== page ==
- Theresa Ireland as older Molly, Kim Hodell as Julie, Derby McLaughlin as younger Molly. Photo courtesy NCRT.
There's a particular interest in a writer seeing a play about a writer who is too much the observer and not enough the participant in his own life, especially when one is among those reviewers who began as a participant in theatre - as a playwright, actor, director and even a song composer, and whose role now is as journalist and judge.
Well, when you get a role, play it.
In Neil Simon's play Jake's Women, a writer in his 50s imagines scenes with the women in his life as the fate of his marriage in crisis is decided. The current production at the North Coast Rep features fine performances. On opening night, a slow start with shaky (presumably New York) accents got a burst of energy and definition from Suza Lambert Bowser as the psychiatrist with the heart of a chorus girl. Young Derby McLaughlin, who played Jake's daughter Molly at 12 years old, provided not only another hit of vitality but of reality: She was winsome and wonderful, inhabiting her part completely.
Christen Condry Whisenhunt also created a credible and funny character (Sheila, Jake's current girlfriend during his separation) with economy and comic grace. Theresa Ireland as Molly at 21, Shelley Stewart as Jake's sister, Karen, and Jolene Hayes as Maggie, Jake's wife at the start of the play, all had their shining moments.
Kim Hodel had the plum part of Julie, Jake's perfect first wife, who he fell in love with when she was 21 and he was 24, and who died at 35. She played it with the moral beauty and physical radiance that forces us to wonder where the line is between Jake idealizing his dead wife and remembering her accurately - was she really this wonderful? Hodel is convincing as both fantasy and tragically lost reality, in a memorable performance.
Michael Thomas as Jake had the longest and most difficult role, as he was required to hold the stage and hold the play together for the entire evening. Some of the most taxing scenes come late in the second act, when Jake's frenzy accelerates and then must be transformed into the resolution of acceptance and vulnerability. He did yeoman's work, keeping the audience involved, and laughing.
After 30 years and almost that many plays, Neil Simon knew how to generate laughter and tug at the heartstrings by the time this play was first produced in 1992. There are lots of laughs, some provocative remarks, and scenes that play like crazy. A dead wife gets to meet her daughter at 12 and 21 - how can you fail with a scene like that? (In this production, it doesn't fail.)
Simon's laudable efforts to go beyond his usual stage presentation with imaginary encounters often succeed individually -- he plays with how much control Jake actually has over what he imagines, and over the characters in his fantasies. But even given all these audience-pleasing and thought-provoking elements, this play doesn't quite hold together.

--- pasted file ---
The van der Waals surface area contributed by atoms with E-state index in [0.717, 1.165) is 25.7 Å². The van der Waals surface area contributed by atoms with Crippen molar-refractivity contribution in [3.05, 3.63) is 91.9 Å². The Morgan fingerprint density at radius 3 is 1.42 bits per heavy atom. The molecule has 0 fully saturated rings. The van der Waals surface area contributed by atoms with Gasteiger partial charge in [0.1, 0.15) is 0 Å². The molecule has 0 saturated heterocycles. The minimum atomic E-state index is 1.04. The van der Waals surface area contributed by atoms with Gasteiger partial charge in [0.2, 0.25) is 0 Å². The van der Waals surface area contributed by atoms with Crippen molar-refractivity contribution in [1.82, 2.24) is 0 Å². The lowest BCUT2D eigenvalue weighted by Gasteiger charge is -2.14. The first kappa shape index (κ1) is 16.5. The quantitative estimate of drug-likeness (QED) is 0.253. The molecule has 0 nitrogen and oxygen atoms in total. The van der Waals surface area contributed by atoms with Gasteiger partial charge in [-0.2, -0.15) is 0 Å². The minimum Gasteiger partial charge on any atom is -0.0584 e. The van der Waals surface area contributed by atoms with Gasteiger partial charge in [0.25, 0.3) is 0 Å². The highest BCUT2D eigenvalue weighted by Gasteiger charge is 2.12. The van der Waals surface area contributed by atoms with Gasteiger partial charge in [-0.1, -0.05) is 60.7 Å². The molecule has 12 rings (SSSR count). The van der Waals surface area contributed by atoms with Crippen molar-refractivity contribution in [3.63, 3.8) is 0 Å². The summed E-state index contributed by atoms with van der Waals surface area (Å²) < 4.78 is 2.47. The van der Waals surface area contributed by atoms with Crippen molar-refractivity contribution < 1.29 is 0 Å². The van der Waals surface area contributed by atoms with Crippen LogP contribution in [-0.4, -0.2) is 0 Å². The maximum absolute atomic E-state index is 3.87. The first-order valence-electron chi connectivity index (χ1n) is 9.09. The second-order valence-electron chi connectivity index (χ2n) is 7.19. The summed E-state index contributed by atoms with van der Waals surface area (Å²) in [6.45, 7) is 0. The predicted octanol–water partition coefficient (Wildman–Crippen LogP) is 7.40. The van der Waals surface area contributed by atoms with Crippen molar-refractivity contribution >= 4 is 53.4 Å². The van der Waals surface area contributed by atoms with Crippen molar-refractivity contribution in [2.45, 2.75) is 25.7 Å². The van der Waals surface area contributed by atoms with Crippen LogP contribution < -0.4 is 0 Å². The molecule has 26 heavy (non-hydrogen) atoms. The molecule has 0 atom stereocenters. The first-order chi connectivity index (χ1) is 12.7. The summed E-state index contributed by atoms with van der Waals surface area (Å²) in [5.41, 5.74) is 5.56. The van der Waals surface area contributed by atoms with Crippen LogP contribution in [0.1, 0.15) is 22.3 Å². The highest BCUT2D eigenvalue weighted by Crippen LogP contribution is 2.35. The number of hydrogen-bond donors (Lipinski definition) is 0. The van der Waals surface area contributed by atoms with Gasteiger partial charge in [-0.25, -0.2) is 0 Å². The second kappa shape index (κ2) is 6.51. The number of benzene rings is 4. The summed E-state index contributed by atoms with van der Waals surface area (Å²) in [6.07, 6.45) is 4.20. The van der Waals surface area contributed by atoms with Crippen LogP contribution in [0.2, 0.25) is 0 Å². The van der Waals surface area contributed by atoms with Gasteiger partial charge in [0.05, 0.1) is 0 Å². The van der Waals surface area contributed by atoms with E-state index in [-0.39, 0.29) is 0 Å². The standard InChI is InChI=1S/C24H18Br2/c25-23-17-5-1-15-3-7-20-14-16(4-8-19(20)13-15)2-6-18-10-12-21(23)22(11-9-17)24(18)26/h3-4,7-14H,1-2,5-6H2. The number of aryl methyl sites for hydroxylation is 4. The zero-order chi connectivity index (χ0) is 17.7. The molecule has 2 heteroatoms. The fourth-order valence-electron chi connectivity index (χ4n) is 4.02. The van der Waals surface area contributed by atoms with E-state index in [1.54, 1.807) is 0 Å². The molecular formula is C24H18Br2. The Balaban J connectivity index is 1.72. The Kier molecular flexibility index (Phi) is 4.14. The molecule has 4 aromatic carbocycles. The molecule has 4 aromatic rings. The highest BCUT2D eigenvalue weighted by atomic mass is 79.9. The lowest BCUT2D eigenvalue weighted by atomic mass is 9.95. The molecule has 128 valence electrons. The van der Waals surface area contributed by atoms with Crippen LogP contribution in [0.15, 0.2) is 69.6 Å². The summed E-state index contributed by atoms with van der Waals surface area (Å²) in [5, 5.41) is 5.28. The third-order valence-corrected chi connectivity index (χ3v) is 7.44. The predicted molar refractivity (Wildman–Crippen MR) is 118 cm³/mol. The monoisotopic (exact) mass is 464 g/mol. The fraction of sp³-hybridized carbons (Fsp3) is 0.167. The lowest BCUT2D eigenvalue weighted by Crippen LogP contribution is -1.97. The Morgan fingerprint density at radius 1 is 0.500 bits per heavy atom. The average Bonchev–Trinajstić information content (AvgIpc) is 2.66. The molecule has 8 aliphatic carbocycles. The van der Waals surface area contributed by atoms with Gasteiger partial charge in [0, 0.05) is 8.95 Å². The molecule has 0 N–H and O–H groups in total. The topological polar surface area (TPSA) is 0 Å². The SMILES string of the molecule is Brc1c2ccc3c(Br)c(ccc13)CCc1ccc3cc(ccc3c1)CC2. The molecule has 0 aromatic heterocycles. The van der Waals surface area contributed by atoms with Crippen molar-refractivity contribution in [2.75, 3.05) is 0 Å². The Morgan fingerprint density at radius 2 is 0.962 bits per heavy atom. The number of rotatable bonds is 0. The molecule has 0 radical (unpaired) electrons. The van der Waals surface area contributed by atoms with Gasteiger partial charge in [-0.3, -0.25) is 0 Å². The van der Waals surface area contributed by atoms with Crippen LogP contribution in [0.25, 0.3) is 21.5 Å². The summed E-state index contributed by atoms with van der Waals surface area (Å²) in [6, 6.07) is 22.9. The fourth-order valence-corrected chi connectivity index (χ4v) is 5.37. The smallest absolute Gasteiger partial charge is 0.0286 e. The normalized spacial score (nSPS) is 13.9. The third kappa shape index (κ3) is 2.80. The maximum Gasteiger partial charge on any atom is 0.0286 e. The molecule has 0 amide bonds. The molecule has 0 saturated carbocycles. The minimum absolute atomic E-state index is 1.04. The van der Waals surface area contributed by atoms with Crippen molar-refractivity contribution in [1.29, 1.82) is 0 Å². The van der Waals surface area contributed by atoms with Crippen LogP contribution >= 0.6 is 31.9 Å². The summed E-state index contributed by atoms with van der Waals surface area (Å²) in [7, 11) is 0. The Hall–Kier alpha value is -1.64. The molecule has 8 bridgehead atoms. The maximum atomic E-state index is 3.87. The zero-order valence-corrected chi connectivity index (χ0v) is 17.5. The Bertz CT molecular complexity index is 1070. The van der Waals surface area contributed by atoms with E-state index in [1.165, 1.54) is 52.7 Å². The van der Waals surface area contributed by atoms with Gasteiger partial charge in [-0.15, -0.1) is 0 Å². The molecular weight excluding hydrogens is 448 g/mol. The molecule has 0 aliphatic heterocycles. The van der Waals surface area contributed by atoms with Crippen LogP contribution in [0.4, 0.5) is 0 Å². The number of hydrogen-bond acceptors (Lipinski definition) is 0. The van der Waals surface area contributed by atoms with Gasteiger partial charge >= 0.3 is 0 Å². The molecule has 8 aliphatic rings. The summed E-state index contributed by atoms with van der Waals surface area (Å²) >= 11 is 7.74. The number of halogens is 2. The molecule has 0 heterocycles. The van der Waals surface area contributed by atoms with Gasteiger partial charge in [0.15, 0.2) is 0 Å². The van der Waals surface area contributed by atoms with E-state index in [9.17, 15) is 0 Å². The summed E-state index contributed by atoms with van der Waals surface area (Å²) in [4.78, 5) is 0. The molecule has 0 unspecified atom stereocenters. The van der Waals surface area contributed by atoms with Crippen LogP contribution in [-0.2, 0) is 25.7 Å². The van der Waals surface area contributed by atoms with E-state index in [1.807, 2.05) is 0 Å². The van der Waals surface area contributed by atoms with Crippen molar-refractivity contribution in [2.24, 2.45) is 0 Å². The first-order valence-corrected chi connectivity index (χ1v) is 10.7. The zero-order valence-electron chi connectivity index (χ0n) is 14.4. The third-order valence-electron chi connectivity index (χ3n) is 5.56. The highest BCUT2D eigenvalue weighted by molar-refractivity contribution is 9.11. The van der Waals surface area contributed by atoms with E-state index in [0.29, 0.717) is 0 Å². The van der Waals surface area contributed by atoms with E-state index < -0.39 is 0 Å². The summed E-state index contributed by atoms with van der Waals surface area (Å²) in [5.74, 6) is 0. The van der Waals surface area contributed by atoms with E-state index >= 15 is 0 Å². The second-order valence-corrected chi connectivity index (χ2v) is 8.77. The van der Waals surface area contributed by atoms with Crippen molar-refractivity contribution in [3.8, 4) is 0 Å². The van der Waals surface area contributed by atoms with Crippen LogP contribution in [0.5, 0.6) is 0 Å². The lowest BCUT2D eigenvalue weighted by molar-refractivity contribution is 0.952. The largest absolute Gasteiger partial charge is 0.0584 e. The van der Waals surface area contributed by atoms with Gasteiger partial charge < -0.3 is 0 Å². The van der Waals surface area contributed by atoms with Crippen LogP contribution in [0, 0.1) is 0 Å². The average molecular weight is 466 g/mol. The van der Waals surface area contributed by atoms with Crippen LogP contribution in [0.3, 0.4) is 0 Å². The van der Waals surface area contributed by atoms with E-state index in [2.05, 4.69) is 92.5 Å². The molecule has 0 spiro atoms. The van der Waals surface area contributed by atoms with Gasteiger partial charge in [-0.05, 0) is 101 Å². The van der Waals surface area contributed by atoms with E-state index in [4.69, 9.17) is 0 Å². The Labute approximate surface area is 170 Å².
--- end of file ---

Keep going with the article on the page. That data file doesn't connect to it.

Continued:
I hadn't seen it before, either on stage or what I suspect is the more successful television version (which Simon rewrote completely), so I strongly suspect its weaknesses are in the writing rather than James Read's efficient direction, the fine performances he nurtured or any other element of this production.
Beyond even the sometimes mawkish lines, the unlikely and too-perfect anecdotes explaining Jake's too-pat problems, and the strained clichés that go by in the last moments like stray bullets, the play as a whole totters on our not really knowing who Jake is. Jake's life beyond his fantasies has no reality, and neither does he.
This is also important because the central tension comes from Jake being unable to stop fantasizing his life (which gives him control) long enough to trust it and live it. Certainly there are some rueful truths about writers in this play. I've been known to complain that the problem with life is that you can't revise. But Jake's fantasies aren't demonstrably related to his work, which neither he nor anyone else talks about or seems to care about, but to some generic and one-dimensional image of The Writer.
There are credible moments, as in his second-act frenzy of rapid-fire fantasies of vacations spots and new homes, like a writer brainstorming plots. But the writer thing becomes a weak conceit, and a very wobbly basis for a play.
Thomas and especially Hayes (in the second most difficult role) are very good in the final scenes, when the script has other significant problems. Though I found the play unconvincing, the North Coast Rep production is certainly worth seeing for wit, emotionally indelible scenes and the array of satisfying performances.
Now on stage: Lettice and Lovage is at Ferndale Rep until Feb. 11. As a fan of British comedy, verbal wit and Peter Shaffer, I'm disappointed that a series of circumstances (like the flu bug) has prevented me from seeing it yet. I hope nothing prevents you.
Coming up:First year students of the Dell'Arte International School of Physical Theatre present Gotta Go!,an evening of comedia on Feb. 1-3 at the Carlo Theatre, followed by the second-year MFA students with adaptations of short stories by Gabriel Garcia Marquez and Isabel Allende in Las Dos Mariason Feb. 8-11, also at the Carlo Theatre in Blue Lake.
Sanctuary Stage presents The Duelist, an original comedia performance, at Mazzotti's in Arcata for lunch on Feb. 18 and dinner on Feb. 19 and 20.